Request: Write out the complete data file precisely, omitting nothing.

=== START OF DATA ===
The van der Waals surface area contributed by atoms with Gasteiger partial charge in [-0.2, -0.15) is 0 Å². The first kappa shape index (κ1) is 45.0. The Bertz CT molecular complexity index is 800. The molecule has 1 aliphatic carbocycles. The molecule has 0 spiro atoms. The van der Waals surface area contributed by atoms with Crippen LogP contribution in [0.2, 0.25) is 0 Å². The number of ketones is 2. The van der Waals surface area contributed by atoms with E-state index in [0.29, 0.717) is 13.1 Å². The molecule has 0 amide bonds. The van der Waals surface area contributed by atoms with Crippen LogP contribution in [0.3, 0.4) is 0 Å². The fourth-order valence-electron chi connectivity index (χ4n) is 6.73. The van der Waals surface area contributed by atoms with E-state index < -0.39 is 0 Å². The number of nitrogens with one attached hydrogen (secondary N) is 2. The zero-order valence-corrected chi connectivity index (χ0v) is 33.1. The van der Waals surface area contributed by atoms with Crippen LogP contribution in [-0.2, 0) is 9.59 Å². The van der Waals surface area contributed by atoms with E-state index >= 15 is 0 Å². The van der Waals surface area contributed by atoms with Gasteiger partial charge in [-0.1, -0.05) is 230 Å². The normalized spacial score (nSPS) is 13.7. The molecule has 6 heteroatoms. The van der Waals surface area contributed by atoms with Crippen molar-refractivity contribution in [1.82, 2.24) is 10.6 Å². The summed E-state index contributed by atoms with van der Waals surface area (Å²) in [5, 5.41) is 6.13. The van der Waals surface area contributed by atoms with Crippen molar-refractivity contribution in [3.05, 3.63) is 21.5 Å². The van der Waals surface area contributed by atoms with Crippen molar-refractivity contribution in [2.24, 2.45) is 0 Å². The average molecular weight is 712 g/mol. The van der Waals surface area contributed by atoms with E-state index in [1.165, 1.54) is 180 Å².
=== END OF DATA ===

The van der Waals surface area contributed by atoms with Gasteiger partial charge in [-0.2, -0.15) is 0 Å². The first kappa shape index (κ1) is 45.0. The Bertz CT molecular complexity index is 800. The molecule has 1 aliphatic carbocycles. The molecule has 0 spiro atoms. The van der Waals surface area contributed by atoms with Crippen LogP contribution in [0.2, 0.25) is 0 Å². The number of ketones is 2. The van der Waals surface area contributed by atoms with E-state index in [0.29, 0.717) is 13.1 Å². The molecule has 0 amide bonds. The van der Waals surface area contributed by atoms with Crippen LogP contribution in [0.3, 0.4) is 0 Å². The fourth-order valence-electron chi connectivity index (χ4n) is 6.73. The van der Waals surface area contributed by atoms with E-state index < -0.39 is 0 Å². The number of nitrogens with one attached hydrogen (secondary N) is 2. The zero-order valence-corrected chi connectivity index (χ0v) is 33.1. The van der Waals surface area contributed by atoms with Crippen LogP contribution in [-0.2, 0) is 9.59 Å². The van der Waals surface area contributed by atoms with E-state index >= 15 is 0 Å². The van der Waals surface area contributed by atoms with Gasteiger partial charge in [-0.1, -0.05) is 230 Å². The normalized spacial score (nSPS) is 13.7. The molecule has 6 heteroatoms. The van der Waals surface area contributed by atoms with Crippen molar-refractivity contribution in [1.82, 2.24) is 10.6 Å². The summed E-state index contributed by atoms with van der Waals surface area (Å²) in [5, 5.41) is 6.13. The van der Waals surface area contributed by atoms with Crippen molar-refractivity contribution in [3.05, 3.63) is 21.5 Å². The van der Waals surface area contributed by atoms with Crippen molar-refractivity contribution in [2.24, 2.45) is 0 Å². The average molecular weight is 712 g/mol. The van der Waals surface area contributed by atoms with E-state index in [1.165, 1.54) is 180 Å².